“We need to remember that repentance is not just about being sorry; it’s about identifying a wrong that we have done, having genuine remorse for the action, and then developing a heart that turns away from that action.”
“I forgive you.” I don’t think that there are three words that matter more to me when I have wronged someone, especially my wife and kids. As much as those words mean to me, however, the path to repenting and asking for that forgiveness usually turns out to be a very long, arduous road for me. Tracie mentioned early in the chapter that she hates to admit when she is wrong. Well, we are cut from the same cloth. If I hurt someone, my reaction upon it being pointed out, or the realization hitting me without outside influence is not to stop where I’m at and repent, seeking forgiveness. My go-to is always explaining myself, clarifying that my intention wasn’t to cause hurt. That go-to is just the beginning. I will argue for hours that what I said or did was misperceived and try to shift blame. I have a very unrepentant heart. That’s a hard thing to type and admit. I can look back over my almost 13 years of marriage and see hours upon hours of time wasted because of my selfish, unrepentant heart. I know that I have hurt someone, I choose to justify my actions rather than acknowledge the hurt I have caused. Jesus continues to work this in me and it is a major area of struggle in my life.
I say all of that to get to this. This is the example that I have set for my kids so far in their lives, and it shows in their reactions to sin confrontation in their own lives. There are things in life that are foundational to who we raise our kids to be, and repentance is one of those.
My wife is amazing, and she has never allowed me or our kids to simply say “it’s ok” when they’re wronged. It has always been “I forgive you”. The bottom line is words mean things. “It’s ok” dismisses what was done, “I forgive you” shows a conscious decision to acknowledge what was done, process it, and choose to forgive. This is what I want my kids to see and hold to. I want them to see that when I’m having a day when my patience and temper are short, I allow Jesus to work in my heart and seek their forgiveness.
On the flip side, I want them to see that when their having the same kind of day, and they repent, forgiveness is abounding from me to them just as it is from Jesus to me. I am thankful for the grace and forgiveness I am shown on a daily basis from our Creator. I want to do everything I can to be an example to my family of the same.
“Repentance takes a mindful act of thinking about our actions, feeling regret for them, and making an honest attempt to not repeat them. “
We are rather late in this entry. To be totally honest, Dad turned his in two weeks ago and I am just now getting to the point that I can put this chapter and my Humility-spurned actions into words. I think I read this chapter (really read it not just a read through) 5-6 weeks ago. I read it at a time when I was really struggling with our eldest and some abnormal work ethic choices our smart, wonderful child was making (more like not smart and wonderful choices). I was so ANGRY on the inside and that anger came bubbling over more than once.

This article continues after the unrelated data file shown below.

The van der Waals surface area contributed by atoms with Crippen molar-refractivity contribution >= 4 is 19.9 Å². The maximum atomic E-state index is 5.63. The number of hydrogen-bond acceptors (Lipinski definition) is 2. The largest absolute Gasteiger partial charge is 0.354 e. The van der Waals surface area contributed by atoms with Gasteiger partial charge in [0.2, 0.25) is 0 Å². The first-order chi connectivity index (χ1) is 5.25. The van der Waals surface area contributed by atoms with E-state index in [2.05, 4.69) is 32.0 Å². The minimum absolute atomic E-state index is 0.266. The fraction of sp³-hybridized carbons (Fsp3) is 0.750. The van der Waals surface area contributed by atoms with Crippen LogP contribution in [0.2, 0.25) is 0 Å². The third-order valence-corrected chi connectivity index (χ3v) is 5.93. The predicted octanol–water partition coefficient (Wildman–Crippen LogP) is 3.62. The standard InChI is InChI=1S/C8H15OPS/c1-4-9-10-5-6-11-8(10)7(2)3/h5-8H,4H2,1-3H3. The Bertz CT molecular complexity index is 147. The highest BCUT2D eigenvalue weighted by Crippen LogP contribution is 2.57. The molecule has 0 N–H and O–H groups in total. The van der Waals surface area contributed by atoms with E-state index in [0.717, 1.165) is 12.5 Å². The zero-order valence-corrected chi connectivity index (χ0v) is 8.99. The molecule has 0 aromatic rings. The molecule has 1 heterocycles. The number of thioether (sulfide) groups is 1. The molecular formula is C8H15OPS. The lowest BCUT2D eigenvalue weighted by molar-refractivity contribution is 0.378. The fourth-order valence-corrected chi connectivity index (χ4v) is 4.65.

At the height of my internal and external temper tantrums, I began to read through and work through the chapter on Humility. The first pass-through of the chapter had me on my knees at my bed in tears, begging God to forgive my prideful and angry heart toward by beautiful child. My next step was to confess to a dear friend who constantly lifts my Family up in prayer. There’s power in confession. Then it was time to confess to my child.
The amazing thing about confessing to her was that in that confession, I believe the Lord truly opened her eyes to what I had been yelling at her for weeks (Praise God that He works in a much more loving manner than a loud, obnoxious, yelling mom!!). He created her very unique, very special and with a specific purpose that will require lots and lots of hard work. She has to be relentless in her pursuit. He gives us our journey in life, but we have to use our energy to walk it and traverse the oft-times rocky, hazardous terrain.
The changes we saw in her were immediate and she is now enjoying the fruits of her labor. I believe that had I chosen not to repent to her and not to confront my sin directly, her eyes would not have been opened to what the Lord was trying to show her.
It is no accident that the Lord has spent the last month working on the same issue with Dad and Mom. Humility has been an issue that has reared its head in our marriage as well. The thing is, when God has an area He wants to refine in our hearts, He most often doesn’t just miraculously take it away. His most successful course of action is to give us even more opportunities to exercise the lessons He is teaching us. Boy, can that be hard!!
We have noticed a huge difference in our children. We have witnessed our children’s hearts become more sensitive to correction and speedy to repent and a joy in forgiveness.
We’re coming upon our last chapter. Dad and Mom are both so very thankful for the lessons we have been taught. We have experienced so much growth, much of which has come through many trials. We’re both thankful for those trials. Tracie and Elizabeth’s book has been a wonderful guide, full of life-giving scripture and asking the truly difficult questions.